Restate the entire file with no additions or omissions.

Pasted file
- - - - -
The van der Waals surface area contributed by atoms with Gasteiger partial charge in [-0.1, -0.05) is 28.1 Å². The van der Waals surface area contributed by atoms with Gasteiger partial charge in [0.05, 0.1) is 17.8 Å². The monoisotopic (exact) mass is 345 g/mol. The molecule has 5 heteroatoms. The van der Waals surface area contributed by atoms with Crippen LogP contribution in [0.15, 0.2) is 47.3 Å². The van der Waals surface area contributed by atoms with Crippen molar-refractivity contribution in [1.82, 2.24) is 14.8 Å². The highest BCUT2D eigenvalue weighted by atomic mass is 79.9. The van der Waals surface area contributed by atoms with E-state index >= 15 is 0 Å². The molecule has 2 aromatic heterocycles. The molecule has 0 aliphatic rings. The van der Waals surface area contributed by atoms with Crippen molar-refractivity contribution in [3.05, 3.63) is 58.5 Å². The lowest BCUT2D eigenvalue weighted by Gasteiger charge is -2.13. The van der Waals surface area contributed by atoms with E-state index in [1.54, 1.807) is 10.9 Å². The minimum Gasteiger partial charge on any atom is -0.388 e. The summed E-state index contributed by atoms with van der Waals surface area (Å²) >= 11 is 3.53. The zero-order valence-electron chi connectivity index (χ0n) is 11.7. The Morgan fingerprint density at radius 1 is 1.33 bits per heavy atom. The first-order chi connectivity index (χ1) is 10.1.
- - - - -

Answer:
The van der Waals surface area contributed by atoms with Gasteiger partial charge in [-0.1, -0.05) is 28.1 Å². The van der Waals surface area contributed by atoms with Gasteiger partial charge in [0.05, 0.1) is 17.8 Å². The monoisotopic (exact) mass is 345 g/mol. The molecule has 5 heteroatoms. The van der Waals surface area contributed by atoms with Crippen LogP contribution in [0.15, 0.2) is 47.3 Å². The van der Waals surface area contributed by atoms with Crippen molar-refractivity contribution in [1.82, 2.24) is 14.8 Å². The highest BCUT2D eigenvalue weighted by atomic mass is 79.9. The van der Waals surface area contributed by atoms with E-state index >= 15 is 0 Å². The molecule has 2 aromatic heterocycles. The molecule has 0 aliphatic rings. The van der Waals surface area contributed by atoms with Crippen molar-refractivity contribution in [3.05, 3.63) is 58.5 Å². The lowest BCUT2D eigenvalue weighted by Gasteiger charge is -2.13. The van der Waals surface area contributed by atoms with E-state index in [1.54, 1.807) is 10.9 Å². The minimum Gasteiger partial charge on any atom is -0.388 e. The summed E-state index contributed by atoms with van der Waals surface area (Å²) >= 11 is 3.53. The zero-order valence-electron chi connectivity index (χ0n) is 11.7. The Morgan fingerprint density at radius 1 is 1.33 bits per heavy atom. The first-order chi connectivity index (χ1) is 10.1.